West Coast Albacore
May 10, 2011
Hook into one of these silver torpedoes of the Pacific and you'll know you've been in for a tussle! Now's the time to get prepared for tuna.
Veteran albacore angler Mike Anoba handled this 34-pounder off the deck of the Wild Wave. Photo by Steve Carson
Twenty anglers screaming at the top of their lungs is enough to send a jolt of adrenaline through even the most jaded been-there, done-that type of person.
If all the screaming and hollering wasn't enough, merely hooking an albacore is guaranteed to test the strength of your heart, not to mention your upper body. These long-finned tuna are not only fast, they're plow-horse strong, and they're often aggressive biters. While that all adds up to sporting exhilaration, their flaky white meat is delicious baked, broiled or barbecued, and best of all, they're more abundant than ever.
Hook one of these silver torpedoes and you'll immediately realize that other game fish simply cannot compare as it rips heavy line past your reel's drag. When the albacore start their annual run in late spring, you don't want to miss it!
CHICKEN OF THE SEA
Sometimes referred to as chicken of the sea, these white meat tuna generally run from 15 to 35 pounds apiece through most of their West Coast range. Fortunate anglers in central and northern California see slightly larger (20- to 40-pound) fish in most years.
During El NiÃƒ±o periods, that larger grade can get really large. It is not unusual to see 60- and even 70-pound albacore out of Morro Bay in late autumn. The largest albacore ever caught on rod and reel is the California state record 90-pounder that was caught off northern California's Santa Cruz in 1997. That monster albie was disallowed by the International Game Fish Association for world record consideration due to a technicality. The Washington record is an impressive 52-pounder from Grays Harbor, also caught in 1997. Oregon does not list an official record.
California recreational anglers experienced a decade-long absence of albacore from 1986 to 1995, when few were caught. Albacore chasers in Oregon and Washington did not experience the same strong downswing, and many hardcore California albacore addicts traveled north to feed their habit.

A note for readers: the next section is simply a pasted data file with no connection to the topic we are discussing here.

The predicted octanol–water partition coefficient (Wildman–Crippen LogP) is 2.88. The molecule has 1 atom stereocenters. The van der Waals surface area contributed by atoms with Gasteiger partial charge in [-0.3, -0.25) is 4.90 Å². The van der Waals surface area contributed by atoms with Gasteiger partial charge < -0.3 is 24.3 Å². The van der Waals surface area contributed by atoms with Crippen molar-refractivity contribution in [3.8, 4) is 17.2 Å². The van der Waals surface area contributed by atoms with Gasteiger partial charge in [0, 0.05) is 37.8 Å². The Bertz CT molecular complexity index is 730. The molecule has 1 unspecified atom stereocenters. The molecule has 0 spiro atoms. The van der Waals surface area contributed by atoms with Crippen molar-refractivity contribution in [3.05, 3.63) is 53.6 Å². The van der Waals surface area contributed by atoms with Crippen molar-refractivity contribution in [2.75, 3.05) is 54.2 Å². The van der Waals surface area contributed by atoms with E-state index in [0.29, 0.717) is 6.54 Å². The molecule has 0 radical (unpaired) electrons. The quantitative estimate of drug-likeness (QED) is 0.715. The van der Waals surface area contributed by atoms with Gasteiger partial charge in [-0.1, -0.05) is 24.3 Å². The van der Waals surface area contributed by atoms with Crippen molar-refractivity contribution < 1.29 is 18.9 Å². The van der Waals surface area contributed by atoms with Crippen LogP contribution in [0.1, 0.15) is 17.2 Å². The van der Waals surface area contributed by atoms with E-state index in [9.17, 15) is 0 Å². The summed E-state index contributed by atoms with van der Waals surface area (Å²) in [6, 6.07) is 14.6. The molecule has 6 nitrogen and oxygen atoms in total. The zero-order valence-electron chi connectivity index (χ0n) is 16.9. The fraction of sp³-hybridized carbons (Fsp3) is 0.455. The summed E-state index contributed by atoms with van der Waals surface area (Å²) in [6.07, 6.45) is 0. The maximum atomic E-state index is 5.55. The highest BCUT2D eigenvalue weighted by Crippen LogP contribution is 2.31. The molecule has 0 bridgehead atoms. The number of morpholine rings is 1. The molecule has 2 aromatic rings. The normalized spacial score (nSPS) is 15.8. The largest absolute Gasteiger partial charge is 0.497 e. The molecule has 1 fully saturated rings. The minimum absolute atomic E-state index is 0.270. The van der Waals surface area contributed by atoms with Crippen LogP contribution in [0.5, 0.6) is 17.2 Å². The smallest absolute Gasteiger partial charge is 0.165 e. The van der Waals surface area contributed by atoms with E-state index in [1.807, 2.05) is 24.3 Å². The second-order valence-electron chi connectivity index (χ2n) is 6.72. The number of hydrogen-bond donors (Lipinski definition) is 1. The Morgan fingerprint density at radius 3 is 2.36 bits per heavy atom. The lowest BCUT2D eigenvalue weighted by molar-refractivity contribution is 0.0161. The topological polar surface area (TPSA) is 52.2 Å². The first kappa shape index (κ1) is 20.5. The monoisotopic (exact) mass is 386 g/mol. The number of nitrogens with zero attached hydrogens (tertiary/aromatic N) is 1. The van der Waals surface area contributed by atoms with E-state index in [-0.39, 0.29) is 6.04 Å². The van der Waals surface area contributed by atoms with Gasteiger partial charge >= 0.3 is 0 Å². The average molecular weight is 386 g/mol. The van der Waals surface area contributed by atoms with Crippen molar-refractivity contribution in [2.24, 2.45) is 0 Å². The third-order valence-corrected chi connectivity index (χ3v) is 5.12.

Since that time, the recreational catches of albacore have literally exploded throughout their range. California anglers experienced their best year ever in 2002, when over 250,000 albacore were brought to dock. That same year saw 134,709 long fins caught by anglers aboard San Diego-based local party boats alone, and that doesn't include fish caught by the famous long-range fleet. The totals for 2003 saw the San Diego local fleet land over 63,000 albies, but the lower totals were partially due to water conditions causing a late start to the local season.
One of the reasons for the albies' popularity is their high quality as table fare. Albacore are the only tuna that can be labeled as white meat. Other canned tunas such as yellow fin and skipjack are labeled as light meat. Albacore are also excellent smoked.
SEASONS OF PLENTY
Albacore have been caught in every month of the year, but the heavy influx of migratory fish usually arrives some time in mid-May, about 200 miles south of San Diego. The fish proceed north quickly, running parallel to the coast anywhere from 10 to 150 miles out. San Francisco and Monterey Bay area boats will normally see their first catches by late June.
In short order, the speedy long fins surge past Coos Bay, Ore., and Westport, Wash., as they follow their preferred water temperature. They may be well offshore in British Columbia waters by early August. During strong El NiÃƒ±o periods, albacore have even been caught off southeast Alaska.
Weather conditions in Oregon and Washington make albacore fishing primarily a July-September affair. The bite off San Diego and in northern California can last into November some years, and Morro Bay occasionally sees late-season action into December.
Albacore are so plentiful and wide-ranging, that California and Washington currently have no limit on the number that recreational anglers can catch. Oregon posts a purely symbolic limit of 25 albacore per day.
Anglers venturing out to the albacore grounds may encounter numerous other kinds of offshore fish. California anglers have the largest number of possibilities, but Oregon and Washington-based trips can be surprised by almost any of the same species.
Blue fin tuna are the most popular, and usually range from 20 to 70 pounds in California and southern Oregon waters. Showings of blue fin from 75 to over 150 pounds pop up with enough regularity that California anglers should keep an extra-heavy live bait rod rigged up at all times.
Captain Sam Patella of the San Diego-based boat American Angler says: "Nothing gets the heart pumping like whitewater on the stern caused by airborne 100-pound plus blue fin tuna!"